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Post Prop 1, City Begins Community Conversations About Citizen Petitions

Miguel Gutierrez Jr.
Marion Martin meets with a group of Austinites reviewing the city's petition process at Strange Brew in South Austin on June 13, 2016.

In a dark room usually reserved for musical performances in South Austin’s Strange Brew coffee shop, four Austin residents met on Monday to talk about the process of citizen petitions — the most recent of which resulted in Proposition 1 — and the debate over local regulations for ride-hailing companies.

“(City) Council is considering this process,” said Marion Martin, who was facilitating the discussion. “On the one hand, (citizen petitions are) a great way for citizens’ voices to be heard. But putting on an election is an expensive and cumbersome process.”

These four people, however, are not policymakers. Rather, they are residents showing up as part of the city’s Conversation Corps, which began officially in April 2015. Each month, the city picks a topic and hosts community conversations. This month, the focus is a timely issue: citizen petitions.

While some Council members have characterized recent petitions as an abuse of the process — Council Member Delia Garza called a failed petition to recall Council Member Ann Kitchen “laughable” — it’s not yet clear that any Council member intends to suggest changes to the city’s citizen petition process.

Credit Miguel Gutierrez Jr. / KUT

(Kitchen and Garza were not readily available Monday afternoon. Council members attended a retreat for most of the day.)

While the state sets rules regarding city charter amendments, local lawmakers can tinker with the framework for initiative, referendum and recall petitions, including changing the number of signatures required to make these valid. But because these rules are part of the city’s charter — or constitution, if you will — altering petition procedures would have to go to a public vote.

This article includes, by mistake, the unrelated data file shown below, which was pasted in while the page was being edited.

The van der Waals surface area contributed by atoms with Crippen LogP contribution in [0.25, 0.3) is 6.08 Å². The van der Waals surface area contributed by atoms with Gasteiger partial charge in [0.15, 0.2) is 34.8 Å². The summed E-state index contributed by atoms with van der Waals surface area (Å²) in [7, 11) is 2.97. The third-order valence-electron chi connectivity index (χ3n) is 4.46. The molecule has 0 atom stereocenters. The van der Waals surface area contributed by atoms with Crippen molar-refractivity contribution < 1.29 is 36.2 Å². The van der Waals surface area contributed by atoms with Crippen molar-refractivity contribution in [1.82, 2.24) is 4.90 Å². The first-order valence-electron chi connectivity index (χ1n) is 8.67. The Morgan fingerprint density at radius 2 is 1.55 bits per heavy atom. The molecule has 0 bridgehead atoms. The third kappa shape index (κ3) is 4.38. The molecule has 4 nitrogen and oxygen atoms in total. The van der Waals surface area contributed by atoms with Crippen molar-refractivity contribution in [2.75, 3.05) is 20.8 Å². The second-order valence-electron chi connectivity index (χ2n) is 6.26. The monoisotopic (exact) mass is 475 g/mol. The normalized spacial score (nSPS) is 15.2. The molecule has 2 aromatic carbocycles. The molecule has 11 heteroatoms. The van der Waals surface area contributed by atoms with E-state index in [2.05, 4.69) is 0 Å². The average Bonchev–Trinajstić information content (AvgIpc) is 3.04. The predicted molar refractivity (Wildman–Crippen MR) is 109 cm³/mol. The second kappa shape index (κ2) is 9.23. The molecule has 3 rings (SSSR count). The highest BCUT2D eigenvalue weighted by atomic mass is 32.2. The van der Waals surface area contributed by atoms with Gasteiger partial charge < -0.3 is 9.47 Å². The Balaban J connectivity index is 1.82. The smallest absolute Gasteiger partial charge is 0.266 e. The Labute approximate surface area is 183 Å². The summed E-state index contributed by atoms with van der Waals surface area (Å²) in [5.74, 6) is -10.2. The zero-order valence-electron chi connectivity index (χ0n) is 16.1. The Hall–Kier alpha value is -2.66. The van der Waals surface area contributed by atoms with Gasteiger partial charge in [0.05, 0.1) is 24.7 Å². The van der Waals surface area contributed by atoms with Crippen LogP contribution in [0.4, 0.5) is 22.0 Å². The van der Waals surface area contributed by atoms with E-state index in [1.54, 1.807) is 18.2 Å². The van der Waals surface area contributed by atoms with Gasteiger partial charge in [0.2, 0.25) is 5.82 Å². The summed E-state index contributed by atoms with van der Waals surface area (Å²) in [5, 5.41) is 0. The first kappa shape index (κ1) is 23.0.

In the meantime, the city will hold community conversations about them. Those who attended Monday’s meeting did not have strong opinions on citizen petitions. But all agreed that there needs to be more ways for citizens to communicate concerns with the city, including more internet- and phone-based ways of chiming in.

Council Member Don Zimmerman said that these community conversations reflect the interests of city government — and not of citizens.

Speaking about his district, Zimmerman said, “Not one person has expressed any interest in having a conversation about the petition process.”

Changes to this process came as recently as four years ago. In 2012, voters supported lowering the number of signatures required to bring forth an initiative (or ballot) for a public vote, decreasing it from 10 percent of registered voters (which would be roughly 50,000 signatures today) to 20,000 signatures — the number required to amend the city’s charter, as set by Texas law.

The community conversations about citizen petitions continue through the month of June. You can find a complete list of times and locations here:

This story was produced as part of KUT's reporting partnership with the Austin Monitor.

Audrey McGlinchy is KUT's housing reporter. She focuses on affordable housing solutions, renters’ rights and the battles over zoning. Got a tip? Email her at Follow her on Twitter @AKMcGlinchy.
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